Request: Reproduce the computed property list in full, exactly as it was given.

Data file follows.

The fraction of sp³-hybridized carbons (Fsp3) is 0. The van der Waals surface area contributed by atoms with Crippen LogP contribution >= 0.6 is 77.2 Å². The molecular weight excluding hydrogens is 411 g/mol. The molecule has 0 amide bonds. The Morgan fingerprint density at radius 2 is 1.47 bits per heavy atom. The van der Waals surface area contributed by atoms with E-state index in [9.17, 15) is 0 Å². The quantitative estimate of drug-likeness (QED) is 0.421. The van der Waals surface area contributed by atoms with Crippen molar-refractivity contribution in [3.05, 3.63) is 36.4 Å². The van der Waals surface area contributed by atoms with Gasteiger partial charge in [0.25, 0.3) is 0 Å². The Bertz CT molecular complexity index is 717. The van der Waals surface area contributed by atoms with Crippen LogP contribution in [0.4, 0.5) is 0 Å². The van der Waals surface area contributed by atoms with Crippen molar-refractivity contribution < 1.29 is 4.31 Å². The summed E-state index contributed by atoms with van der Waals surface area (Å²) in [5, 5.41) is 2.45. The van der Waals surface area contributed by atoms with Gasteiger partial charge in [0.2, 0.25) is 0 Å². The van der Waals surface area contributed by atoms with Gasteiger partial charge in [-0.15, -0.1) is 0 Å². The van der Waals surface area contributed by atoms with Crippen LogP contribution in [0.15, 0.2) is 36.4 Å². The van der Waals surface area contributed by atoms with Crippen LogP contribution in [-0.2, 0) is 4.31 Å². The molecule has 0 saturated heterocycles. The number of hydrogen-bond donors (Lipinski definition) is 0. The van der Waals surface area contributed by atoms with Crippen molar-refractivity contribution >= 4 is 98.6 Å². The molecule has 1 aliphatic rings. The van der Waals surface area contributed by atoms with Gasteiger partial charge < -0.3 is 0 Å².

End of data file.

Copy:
The fraction of sp³-hybridized carbons (Fsp3) is 0. The van der Waals surface area contributed by atoms with Crippen LogP contribution >= 0.6 is 77.2 Å². The molecular weight excluding hydrogens is 411 g/mol. The molecule has 0 amide bonds. The Morgan fingerprint density at radius 2 is 1.47 bits per heavy atom. The van der Waals surface area contributed by atoms with E-state index in [9.17, 15) is 0 Å². The quantitative estimate of drug-likeness (QED) is 0.421. The van der Waals surface area contributed by atoms with Crippen molar-refractivity contribution in [3.05, 3.63) is 36.4 Å². The van der Waals surface area contributed by atoms with Gasteiger partial charge in [0.25, 0.3) is 0 Å². The Bertz CT molecular complexity index is 717. The van der Waals surface area contributed by atoms with Crippen LogP contribution in [0.4, 0.5) is 0 Å². The van der Waals surface area contributed by atoms with Crippen molar-refractivity contribution < 1.29 is 4.31 Å². The summed E-state index contributed by atoms with van der Waals surface area (Å²) in [5, 5.41) is 2.45. The van der Waals surface area contributed by atoms with Gasteiger partial charge in [0.2, 0.25) is 0 Å². The van der Waals surface area contributed by atoms with Gasteiger partial charge in [-0.15, -0.1) is 0 Å². The van der Waals surface area contributed by atoms with Crippen LogP contribution in [0.15, 0.2) is 36.4 Å². The van der Waals surface area contributed by atoms with Crippen LogP contribution in [-0.2, 0) is 4.31 Å². The molecule has 0 saturated heterocycles. The number of hydrogen-bond donors (Lipinski definition) is 0. The van der Waals surface area contributed by atoms with Crippen molar-refractivity contribution >= 4 is 98.6 Å². The molecule has 1 aliphatic rings. The van der Waals surface area contributed by atoms with Gasteiger partial charge < -0.3 is 0 Å².